The Jackson Report - Review of Civil Litigation Costs
02 February 2010
In November 2008, Lord Clarke (the then Master of the Rolls) commissioned Lord Justice Jackson to carry out a review of the costs of civil litigation. Lord Justice Jackson consulted widely and published a preliminary report in May 2009 followed on 14 January 2010, by his final report entitled the Review of Civil Litigation Costs.
You can access the full report at http://www.judiciary.gov.uk/about_judiciary/cost-review/index.htm. There is a helpful Executive Summary at page xvi and a review of the Recommendations (including details of those requiring primary legislation) at page 463.
- success fees in Conditional Fee Agreements and After the Event (ATE) insurance premiums will no longer be recoverable from the other side
- the common law indemnity principle should be scrapped
- before the Event (BTE) insurance should be encouraged for SMEs and householders
- third party funding to be voluntarily regulated. Third party funders potentially liable for the full amount of adverse costs
- contingency fees to be permitted. But only conventional costs will be recoverable from the other side
- recoverable costs in Fast Track cases (up to £25,000) should be fixed (initially for personal injury and certain types of cases but with a £12,000 pre-trial costs limit for other cases)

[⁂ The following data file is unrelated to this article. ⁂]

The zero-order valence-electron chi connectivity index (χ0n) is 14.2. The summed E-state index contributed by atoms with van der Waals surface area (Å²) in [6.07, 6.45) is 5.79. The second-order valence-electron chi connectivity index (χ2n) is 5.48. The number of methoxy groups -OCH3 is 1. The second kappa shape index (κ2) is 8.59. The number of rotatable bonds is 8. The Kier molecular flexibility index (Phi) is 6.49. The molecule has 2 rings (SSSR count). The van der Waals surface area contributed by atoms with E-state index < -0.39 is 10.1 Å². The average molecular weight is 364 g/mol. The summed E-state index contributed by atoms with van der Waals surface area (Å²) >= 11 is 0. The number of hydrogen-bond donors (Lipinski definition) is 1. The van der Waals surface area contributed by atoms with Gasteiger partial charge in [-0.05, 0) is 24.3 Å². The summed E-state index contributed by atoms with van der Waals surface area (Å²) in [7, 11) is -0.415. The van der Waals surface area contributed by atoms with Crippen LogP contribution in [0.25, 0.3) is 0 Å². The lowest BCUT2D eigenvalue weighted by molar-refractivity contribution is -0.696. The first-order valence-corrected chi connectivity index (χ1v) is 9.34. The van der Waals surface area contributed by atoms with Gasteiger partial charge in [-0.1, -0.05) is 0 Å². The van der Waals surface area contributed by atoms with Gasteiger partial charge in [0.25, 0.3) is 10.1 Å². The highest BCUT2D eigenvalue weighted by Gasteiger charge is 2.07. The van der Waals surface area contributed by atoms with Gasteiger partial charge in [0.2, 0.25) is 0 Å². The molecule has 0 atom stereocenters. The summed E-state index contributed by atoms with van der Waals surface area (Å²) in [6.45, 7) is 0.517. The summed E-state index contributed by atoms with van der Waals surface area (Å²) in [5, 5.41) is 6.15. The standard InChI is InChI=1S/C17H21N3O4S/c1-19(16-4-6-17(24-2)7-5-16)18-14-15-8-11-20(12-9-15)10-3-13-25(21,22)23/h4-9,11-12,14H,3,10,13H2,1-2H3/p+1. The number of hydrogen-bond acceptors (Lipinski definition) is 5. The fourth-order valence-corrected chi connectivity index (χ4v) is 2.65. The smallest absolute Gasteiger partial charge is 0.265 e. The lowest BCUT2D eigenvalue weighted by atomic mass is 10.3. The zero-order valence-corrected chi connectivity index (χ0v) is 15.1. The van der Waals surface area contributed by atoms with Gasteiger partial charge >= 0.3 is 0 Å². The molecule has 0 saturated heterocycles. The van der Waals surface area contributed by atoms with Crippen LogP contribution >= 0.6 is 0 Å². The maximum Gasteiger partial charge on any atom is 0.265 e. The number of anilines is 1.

- the test of proportionality should be applied globally and defined more clearly in the Civil Procedure Rules
- personal injury - Referral fees for personal injury claims should be banned. Regime of qualified one way costs shifting to be introduced. Uniform calibration of all software systems used in assessment of damages for pain, suffering and loss of amenity up to £10,000
- a special streamlined procedure for business disputes of lower value should be considered. A guide for "small business disputes" should be prepared so that business people can deal with disputes themselves if they wish, without the assistance of lawyers (either by mediation or on the small claims track)
- more docketing of cases to specific judges who will be responsible for managing the whole court procedure.
The recommendations have yet to be implemented and although some provisions could be implemented through the Civil Procedure Rules Committee, the key provisions preventing recovery of success fees and ATE insurance premiums will require primary legislation. Whether there will be the political will in an election year to introduce the changes remains to be seen.
The impact of the report is therefore unlikely to be apparent, until it is clear which recommendations will be implemented and when. Lord Justice Jackson is keen that his recommendations should create greater access to justice. It is not clear to us that this will be the case, particularly if the recommendations are implemented on a piecemeal basis. Our initial view is that those who are most likely to benefit from the recommendations are defendants and their insurers.
This is a brief overview of the key recommendations. If you would like further information about any aspect of the report, please contact Alyson Tanner at firstname.lastname@example.org or on 0117 902 2759.